The welcome mat was threadbare


“Years passed, and the king of Egypt died. But the Israelites continued to groan under their burden of slavery. They cried out for help, and their cry rose up to God.  God heard their groaning, and he remembered his covenant promise to Abraham, Isaac, and Jacob.  He looked down on the people of Israel and knew it was time to act.”

Many of us know the backstory, even if it’s just from Charlton Heston’s iconic portrayal, or even Disney’s animated version.  The people of Israel had been rescued from a catastrophic famine by the Hebrew patriarch Joseph who had become the Number Two chariot in Egypt.  God had sovereignly brought the “nation” of Israel (only about seventy people at that time) all the way from the Promised Land to be provided for during the remaining five years of crop failure. 

The only problem was that the remaining five years was over….400 years ago.

Fast forward to the current story.  The Israelites are now over a million strong, and the Egyptians, being more than a little intimidate, have made the Israelites their slaves.  Clearly, Jacob’s family had out-stayed their welcome.

I was pondering why God allowed His covenant people to be put under such hardship as this for so many years before this great deliverance.  And why would He wait soOOO00oo long, allowing them to (barely) endure such hardship?

Then I wonder if God’s people “got stuck” in the blessings of Egypt.  I just wonder if God had intended for them to return to the Promised Land once the famine was over.

Obviously, God was not surprised by their decision to stay put (we humans generally gravitate toward the place of least resistance), but consider that He had given them His promises, His obvious good intention toward them, and the legacy of their past.  Rather than “get moving on” with those promises, the generations continued to pass by and those stories and promises became more and more foreign…

…and Egypt became more and more comfortable.

Sound familiar?

So God waited.  (He’s r-e-a-l-l-y patient.)  And then it says, (love this part):

“He looked down on the people of Israel and knew it was time to act.”

The people had to get unbearably uncomfortable, even to despise the place.  “Home-sweet-home” had become quite bitter, and God had to bring them to a severe discomfort to blast them out of there. 

We often wonder why God allows such hard things even to His own.  Obviously, the creature can’t always know the mind of the Creator, but sometimes God gives us clues as to how the human condition, mindsets and circumstances that predispose our blessings to become idols.  And God refuses to share His loved ones with idols…of any kind, including what USED to be His own blessings.  However, it can take a while for us to realize that.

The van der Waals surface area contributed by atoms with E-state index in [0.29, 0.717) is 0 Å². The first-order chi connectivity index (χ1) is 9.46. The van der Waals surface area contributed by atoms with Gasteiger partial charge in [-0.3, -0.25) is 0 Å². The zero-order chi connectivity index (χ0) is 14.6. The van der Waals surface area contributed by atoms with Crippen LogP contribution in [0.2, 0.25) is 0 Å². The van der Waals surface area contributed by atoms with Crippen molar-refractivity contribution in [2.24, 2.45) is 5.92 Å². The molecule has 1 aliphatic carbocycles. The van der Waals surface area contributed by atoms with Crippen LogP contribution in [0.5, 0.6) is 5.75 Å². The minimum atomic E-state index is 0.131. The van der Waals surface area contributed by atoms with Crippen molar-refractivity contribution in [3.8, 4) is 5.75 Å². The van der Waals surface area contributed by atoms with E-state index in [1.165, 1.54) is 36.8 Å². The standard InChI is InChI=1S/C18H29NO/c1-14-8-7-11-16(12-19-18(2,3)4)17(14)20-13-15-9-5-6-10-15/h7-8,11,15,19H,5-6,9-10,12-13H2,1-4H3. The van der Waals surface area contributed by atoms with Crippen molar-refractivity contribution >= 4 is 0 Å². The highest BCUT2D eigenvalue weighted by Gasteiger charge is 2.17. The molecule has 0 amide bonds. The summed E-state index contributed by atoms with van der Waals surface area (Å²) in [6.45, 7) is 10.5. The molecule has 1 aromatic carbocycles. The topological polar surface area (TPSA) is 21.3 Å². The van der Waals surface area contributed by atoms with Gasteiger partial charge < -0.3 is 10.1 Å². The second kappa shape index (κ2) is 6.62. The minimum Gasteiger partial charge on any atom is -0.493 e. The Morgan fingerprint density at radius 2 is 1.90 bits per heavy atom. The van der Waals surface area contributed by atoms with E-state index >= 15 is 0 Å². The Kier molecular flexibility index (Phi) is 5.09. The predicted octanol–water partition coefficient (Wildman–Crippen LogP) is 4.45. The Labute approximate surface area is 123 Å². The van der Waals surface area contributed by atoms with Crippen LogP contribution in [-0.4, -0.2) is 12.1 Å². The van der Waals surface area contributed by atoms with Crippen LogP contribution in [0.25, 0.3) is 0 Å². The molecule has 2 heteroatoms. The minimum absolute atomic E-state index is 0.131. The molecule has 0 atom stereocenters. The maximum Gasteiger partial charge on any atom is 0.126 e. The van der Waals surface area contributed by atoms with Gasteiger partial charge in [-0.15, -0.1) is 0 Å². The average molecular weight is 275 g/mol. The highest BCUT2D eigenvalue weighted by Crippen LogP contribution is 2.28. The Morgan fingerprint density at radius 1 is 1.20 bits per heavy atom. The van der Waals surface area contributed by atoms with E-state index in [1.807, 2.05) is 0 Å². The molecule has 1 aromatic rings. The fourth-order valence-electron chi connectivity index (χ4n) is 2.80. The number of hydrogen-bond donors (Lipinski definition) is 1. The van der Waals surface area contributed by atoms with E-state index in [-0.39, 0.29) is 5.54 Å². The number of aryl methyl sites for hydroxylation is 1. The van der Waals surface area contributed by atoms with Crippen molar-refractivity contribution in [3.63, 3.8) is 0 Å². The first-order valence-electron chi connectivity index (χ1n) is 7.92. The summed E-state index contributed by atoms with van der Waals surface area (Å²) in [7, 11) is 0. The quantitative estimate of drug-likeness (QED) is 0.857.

And God takes all the time He needs to allow that to happen.


Exodus 2: 23-25 Tyndale House Publishers Inc (2008-06-01). The One Year Bible NLT (One Year Bible: Nlt Book 2) (Kindle Locations 3278-3281). Tyndale House Publishers. Kindle Edition.

Author: dawnlizjones

Tends toward TMI, so here's the short list: guitar and banjo (both of which have been much neglected as of late), bicycling (ibid), dogs, very black tea, and contemplating and commenting on deep philosophical thoughts about which I have had no academic or professional training. Oh, also reading, writing, but I shy away from arithmetic.

3 thoughts on “The welcome mat was threadbare”

  1. Nicely written and connected to the present. As a history teacher, I surmise (but cannot prove) that Joseph received his government job and brought his family into the country while a Semitic group called the Hyksos was running Egypt. Then the Egyptians regained control of their country and enslaved the non-Egyptians. Did God intend for the family to return to Canaan before that happened? I don’t know; I’ve never thought about it before.
    By the way, Joseph the son of Jacob is a great picture of Jesus “seated at the right hand of God the Father.” The Pharaoh gave Joseph control of the Egyptian government–if you wanted anything done, you had to go through Joseph, just as we have access to the Father only through Jesus. J.

    Liked by 1 person

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